Do you remember the picture books of your childhood? The cozy, sun-dappled worlds encountered in the pages of A. A. Milne and Beatrix Potter were a soothing antidote to the frequent cruelty and unfairness of daily life. The Night of the Rabbit, an indie point-and-click adventure by Daedalic Entertainment, is the digital equivalent of those picture books: visually and aurally lush, with a cast of charming animal characters and a human boy as the plucky protagonist. It's an engaging companion for an evening's play but unfortunately it can also be a little too long-winded for its own good.
Jeremiah Hazelnut is a cheerful young lad who heads out one morning determined to make the most of the two days of summer he has left. He certainly finds adventure in the form of a strangely alive letter that bounds out of his mailbox. Upon following the instructions within he summons an old magician's trunk—and a six foot tall talking rabbit in a purple frock coat called the Marquis de Hoto.
The rabbit is a magician and a treewalker, able to transport himself between worlds. He is looking for an apprentice and Jerry, an aspiring magician himself and possessor of a mysterious magical coin, is his choice. To begin his training the Marquis takes Jerry back to Mousewood, an enchanting realm where hedgehogs repair boats and a dainty mouse on roller skates named Anja runs the local café. As Jerry, you will start small, solving puzzles and combining inventory items to perform errands for the Mousewood folk. But after a lengthy series of quests you will gain the magical knowledge necessary to combat the evil that threatens to unravel this idyllic world...
The Night of the Rabbit is a point-and-click adventure in the traditional style, which means there are loads of puzzles to solve in between all the dialogue. Talking, and picking up and using items are all accomplished with a single click of the mouse, and scrolling the mouse wheel is all it takes to open your inventory. Holding down the wheel activates Jerry's magic sight, highlighting all the clickable spots on the screen and occasionally turning up a hidden wood sprite or elf. The territory you cover is quite large and a easily-accessible game map is not available, so progress can get tedious at times and will require plenty of trial and error. Luckily the puzzles are mostly sensible, and the solutions never get as bizarre as they were in the good old days of Sierra and LucasArts.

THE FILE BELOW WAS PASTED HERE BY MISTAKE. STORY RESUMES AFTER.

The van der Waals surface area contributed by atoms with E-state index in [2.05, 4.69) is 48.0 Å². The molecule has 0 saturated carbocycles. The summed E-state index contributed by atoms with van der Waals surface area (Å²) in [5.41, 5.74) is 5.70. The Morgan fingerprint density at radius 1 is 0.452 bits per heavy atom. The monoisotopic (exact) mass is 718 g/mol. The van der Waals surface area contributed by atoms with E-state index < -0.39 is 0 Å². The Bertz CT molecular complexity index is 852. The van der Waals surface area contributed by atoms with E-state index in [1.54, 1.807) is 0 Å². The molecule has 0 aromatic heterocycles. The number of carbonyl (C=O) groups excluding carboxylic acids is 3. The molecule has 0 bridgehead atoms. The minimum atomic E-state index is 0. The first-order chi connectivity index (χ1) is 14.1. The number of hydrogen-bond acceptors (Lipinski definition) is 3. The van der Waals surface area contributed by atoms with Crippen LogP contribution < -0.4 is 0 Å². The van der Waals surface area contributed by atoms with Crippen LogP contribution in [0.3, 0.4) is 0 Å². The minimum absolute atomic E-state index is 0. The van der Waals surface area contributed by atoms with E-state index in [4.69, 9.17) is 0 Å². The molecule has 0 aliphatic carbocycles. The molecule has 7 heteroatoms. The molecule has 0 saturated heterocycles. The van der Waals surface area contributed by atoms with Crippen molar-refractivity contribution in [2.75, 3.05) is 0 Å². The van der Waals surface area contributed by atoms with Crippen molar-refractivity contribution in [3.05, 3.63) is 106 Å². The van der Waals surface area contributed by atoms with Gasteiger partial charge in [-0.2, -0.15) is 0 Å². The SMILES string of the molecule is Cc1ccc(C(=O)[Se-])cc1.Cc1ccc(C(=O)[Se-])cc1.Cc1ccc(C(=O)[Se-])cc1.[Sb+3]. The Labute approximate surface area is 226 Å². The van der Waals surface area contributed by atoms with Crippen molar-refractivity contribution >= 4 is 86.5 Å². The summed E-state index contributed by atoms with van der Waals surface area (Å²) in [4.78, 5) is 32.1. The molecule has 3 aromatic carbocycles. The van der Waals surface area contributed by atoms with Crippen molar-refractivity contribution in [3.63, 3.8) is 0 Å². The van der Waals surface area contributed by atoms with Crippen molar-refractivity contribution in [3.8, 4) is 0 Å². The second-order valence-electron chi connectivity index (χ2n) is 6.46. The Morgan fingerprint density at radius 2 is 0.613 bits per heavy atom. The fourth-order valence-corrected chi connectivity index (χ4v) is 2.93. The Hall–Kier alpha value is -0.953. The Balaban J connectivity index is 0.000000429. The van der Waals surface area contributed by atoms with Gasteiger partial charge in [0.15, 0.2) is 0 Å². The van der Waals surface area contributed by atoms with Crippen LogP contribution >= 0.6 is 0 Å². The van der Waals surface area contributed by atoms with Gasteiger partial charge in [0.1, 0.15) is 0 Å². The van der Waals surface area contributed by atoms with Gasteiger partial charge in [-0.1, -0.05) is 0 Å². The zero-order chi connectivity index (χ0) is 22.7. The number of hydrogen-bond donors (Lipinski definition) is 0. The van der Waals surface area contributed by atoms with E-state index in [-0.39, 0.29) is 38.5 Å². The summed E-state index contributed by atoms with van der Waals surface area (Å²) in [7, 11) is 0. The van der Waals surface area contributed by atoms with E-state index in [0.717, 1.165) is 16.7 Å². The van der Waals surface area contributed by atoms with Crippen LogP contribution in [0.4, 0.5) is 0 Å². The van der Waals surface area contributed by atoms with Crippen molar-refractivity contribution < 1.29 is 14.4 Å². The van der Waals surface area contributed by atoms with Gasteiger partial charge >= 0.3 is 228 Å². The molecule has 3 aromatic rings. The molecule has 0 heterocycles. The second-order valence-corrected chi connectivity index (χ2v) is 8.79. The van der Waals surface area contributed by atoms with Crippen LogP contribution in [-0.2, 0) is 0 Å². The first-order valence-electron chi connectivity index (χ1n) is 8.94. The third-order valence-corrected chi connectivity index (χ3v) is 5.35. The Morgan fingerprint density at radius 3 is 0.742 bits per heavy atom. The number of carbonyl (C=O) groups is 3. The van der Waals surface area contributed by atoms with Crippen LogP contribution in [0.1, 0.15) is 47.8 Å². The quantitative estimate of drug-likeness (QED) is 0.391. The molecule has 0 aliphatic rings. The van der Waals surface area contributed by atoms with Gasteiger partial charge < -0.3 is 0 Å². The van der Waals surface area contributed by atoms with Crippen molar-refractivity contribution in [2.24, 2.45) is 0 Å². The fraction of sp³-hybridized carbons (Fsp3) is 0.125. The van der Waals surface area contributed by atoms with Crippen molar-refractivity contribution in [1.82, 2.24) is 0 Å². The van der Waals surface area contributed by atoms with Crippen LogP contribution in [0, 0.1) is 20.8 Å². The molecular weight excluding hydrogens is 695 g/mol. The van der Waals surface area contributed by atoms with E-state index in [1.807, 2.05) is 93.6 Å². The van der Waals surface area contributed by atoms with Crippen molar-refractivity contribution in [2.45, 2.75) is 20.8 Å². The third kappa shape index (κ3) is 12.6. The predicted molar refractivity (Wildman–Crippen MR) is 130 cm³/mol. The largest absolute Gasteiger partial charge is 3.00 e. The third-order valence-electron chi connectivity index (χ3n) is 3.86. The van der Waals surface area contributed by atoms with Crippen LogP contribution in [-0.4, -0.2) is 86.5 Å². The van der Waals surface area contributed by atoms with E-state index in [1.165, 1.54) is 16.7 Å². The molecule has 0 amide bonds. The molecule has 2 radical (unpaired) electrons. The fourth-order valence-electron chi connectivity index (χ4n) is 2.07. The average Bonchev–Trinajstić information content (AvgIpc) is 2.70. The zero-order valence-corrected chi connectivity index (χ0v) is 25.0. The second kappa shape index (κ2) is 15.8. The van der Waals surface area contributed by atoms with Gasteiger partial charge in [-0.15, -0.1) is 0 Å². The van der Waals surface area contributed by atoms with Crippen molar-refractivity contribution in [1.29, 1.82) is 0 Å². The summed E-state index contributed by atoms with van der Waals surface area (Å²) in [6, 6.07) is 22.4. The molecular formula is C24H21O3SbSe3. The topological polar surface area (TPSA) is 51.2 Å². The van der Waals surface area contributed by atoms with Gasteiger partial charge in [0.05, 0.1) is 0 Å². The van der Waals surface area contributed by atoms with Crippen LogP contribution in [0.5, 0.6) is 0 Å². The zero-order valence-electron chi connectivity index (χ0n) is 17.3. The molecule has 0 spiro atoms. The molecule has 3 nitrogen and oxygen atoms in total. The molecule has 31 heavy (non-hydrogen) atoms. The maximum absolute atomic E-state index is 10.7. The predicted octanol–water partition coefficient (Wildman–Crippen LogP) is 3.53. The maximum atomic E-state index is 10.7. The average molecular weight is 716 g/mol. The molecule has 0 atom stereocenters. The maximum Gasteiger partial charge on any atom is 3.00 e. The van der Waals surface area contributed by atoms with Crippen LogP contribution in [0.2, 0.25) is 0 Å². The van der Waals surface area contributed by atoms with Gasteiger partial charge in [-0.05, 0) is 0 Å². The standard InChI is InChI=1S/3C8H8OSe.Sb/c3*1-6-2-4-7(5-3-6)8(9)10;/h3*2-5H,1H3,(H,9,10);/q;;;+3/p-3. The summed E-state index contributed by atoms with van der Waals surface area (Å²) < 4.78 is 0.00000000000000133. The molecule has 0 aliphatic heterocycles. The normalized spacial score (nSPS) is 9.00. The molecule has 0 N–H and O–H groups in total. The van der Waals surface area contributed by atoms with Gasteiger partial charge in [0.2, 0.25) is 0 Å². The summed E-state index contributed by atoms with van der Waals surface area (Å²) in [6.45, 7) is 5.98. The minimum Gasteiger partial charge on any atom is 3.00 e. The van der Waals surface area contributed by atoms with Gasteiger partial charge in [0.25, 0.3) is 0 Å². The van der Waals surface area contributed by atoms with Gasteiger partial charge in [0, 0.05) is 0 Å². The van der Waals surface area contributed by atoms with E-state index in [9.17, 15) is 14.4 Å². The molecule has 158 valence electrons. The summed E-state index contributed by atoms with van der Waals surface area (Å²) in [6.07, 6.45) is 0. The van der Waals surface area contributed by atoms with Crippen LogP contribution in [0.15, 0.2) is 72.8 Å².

Analysis: Oh, how gorgeous this game is. We wouldn't be surprised to learn that Daedalic Entertainment had holed up in the children's section of the library prior to making this game as the scenery evokes happy memories of the warm, enveloping forests drawn by Arnold Lobel or E.H. Shepard. In screenshots it looks good but in motion it positively blooms, as dandelion seeds waft by on the breeze and fireflies dance in the soft lantern glow at the Hare family's birthday party. It's a vision of childhood as it might exist in the Western collective unconsicous: safe, comfortable, warm, and a little bit magical. The universally excellent voice acting just adds to the charm.
If only the script were up to the high standards set by the art. Make no mistake, the dialogue is witty and written with a novelist's skill. The pacing, however, is off. Seriously off. The first several hours of the game are ostensibly Jerry's trial period in which he proves himself worthy of magic study, but it seemed to us more like a series of poorly-signposted fetch quests.
The game in general suffers from this lack of direction. Why are you here? What's the point? Who are these strange masked creatures? Where's the big bad guy? A little mystery is good storytelling but these questions are left unanswered for far too long. If you're not yelling, "GET ON WITH IT!" after five hours of charming and funny but pointless dialogue with your animal friends you are made of sterner stuff than we are. The game's initial refusal to open up can get frustrating, but the story gets more involving as Jerry's magical skills grow and the radiant setting and soundtrack will be enough to carry many through the dozy bits.
German game studio Daedalic Entertainment has been sustaining the genre of story-driven point-and-click for years now with games like A New Beginning and Edna & Harvey: The Breakout, and The Night of the Rabbit is a typically well-produced addition to their resumé. Other adventure games may be less unwieldy but few are endowed with this much atmosphere. While its poor pacing frequently tried our patience, The Night of the Rabbit is an enchanting trip down the rabbit hole we're glad we took.
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